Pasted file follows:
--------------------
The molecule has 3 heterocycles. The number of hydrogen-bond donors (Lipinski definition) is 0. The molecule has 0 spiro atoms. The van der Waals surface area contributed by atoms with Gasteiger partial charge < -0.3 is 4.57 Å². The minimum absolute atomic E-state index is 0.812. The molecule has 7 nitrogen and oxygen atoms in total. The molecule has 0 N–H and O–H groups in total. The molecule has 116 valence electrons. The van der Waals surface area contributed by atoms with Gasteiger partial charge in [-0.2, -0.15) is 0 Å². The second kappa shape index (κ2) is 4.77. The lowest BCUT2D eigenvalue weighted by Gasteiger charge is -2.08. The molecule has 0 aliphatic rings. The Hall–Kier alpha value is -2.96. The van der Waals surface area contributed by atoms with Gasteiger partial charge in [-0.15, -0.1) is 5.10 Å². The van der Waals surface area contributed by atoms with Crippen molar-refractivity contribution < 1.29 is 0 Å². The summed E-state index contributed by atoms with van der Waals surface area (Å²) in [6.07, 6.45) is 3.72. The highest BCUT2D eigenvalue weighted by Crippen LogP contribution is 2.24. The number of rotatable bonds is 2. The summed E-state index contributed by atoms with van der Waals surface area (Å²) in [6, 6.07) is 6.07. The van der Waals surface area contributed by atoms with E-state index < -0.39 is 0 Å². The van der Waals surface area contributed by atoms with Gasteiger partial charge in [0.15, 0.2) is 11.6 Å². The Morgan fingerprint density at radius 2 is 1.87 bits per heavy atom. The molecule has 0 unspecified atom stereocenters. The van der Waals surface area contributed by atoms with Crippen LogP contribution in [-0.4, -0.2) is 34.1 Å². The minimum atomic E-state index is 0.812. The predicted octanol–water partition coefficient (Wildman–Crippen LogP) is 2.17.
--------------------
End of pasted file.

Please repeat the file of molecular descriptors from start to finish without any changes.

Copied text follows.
The molecule has 3 heterocycles. The number of hydrogen-bond donors (Lipinski definition) is 0. The molecule has 0 spiro atoms. The van der Waals surface area contributed by atoms with Gasteiger partial charge < -0.3 is 4.57 Å². The minimum absolute atomic E-state index is 0.812. The molecule has 7 nitrogen and oxygen atoms in total. The molecule has 0 N–H and O–H groups in total. The molecule has 116 valence electrons. The van der Waals surface area contributed by atoms with Gasteiger partial charge in [-0.2, -0.15) is 0 Å². The second kappa shape index (κ2) is 4.77. The lowest BCUT2D eigenvalue weighted by Gasteiger charge is -2.08. The molecule has 0 aliphatic rings. The Hall–Kier alpha value is -2.96. The van der Waals surface area contributed by atoms with Gasteiger partial charge in [-0.15, -0.1) is 5.10 Å². The van der Waals surface area contributed by atoms with Crippen molar-refractivity contribution < 1.29 is 0 Å². The summed E-state index contributed by atoms with van der Waals surface area (Å²) in [6.07, 6.45) is 3.72. The highest BCUT2D eigenvalue weighted by Crippen LogP contribution is 2.24. The number of rotatable bonds is 2. The summed E-state index contributed by atoms with van der Waals surface area (Å²) in [6, 6.07) is 6.07. The van der Waals surface area contributed by atoms with E-state index < -0.39 is 0 Å². The van der Waals surface area contributed by atoms with Gasteiger partial charge in [0.15, 0.2) is 11.6 Å². The Morgan fingerprint density at radius 2 is 1.87 bits per heavy atom. The molecule has 0 unspecified atom stereocenters. The van der Waals surface area contributed by atoms with Crippen LogP contribution in [-0.4, -0.2) is 34.1 Å². The minimum atomic E-state index is 0.812. The predicted octanol–water partition coefficient (Wildman–Crippen LogP) is 2.17.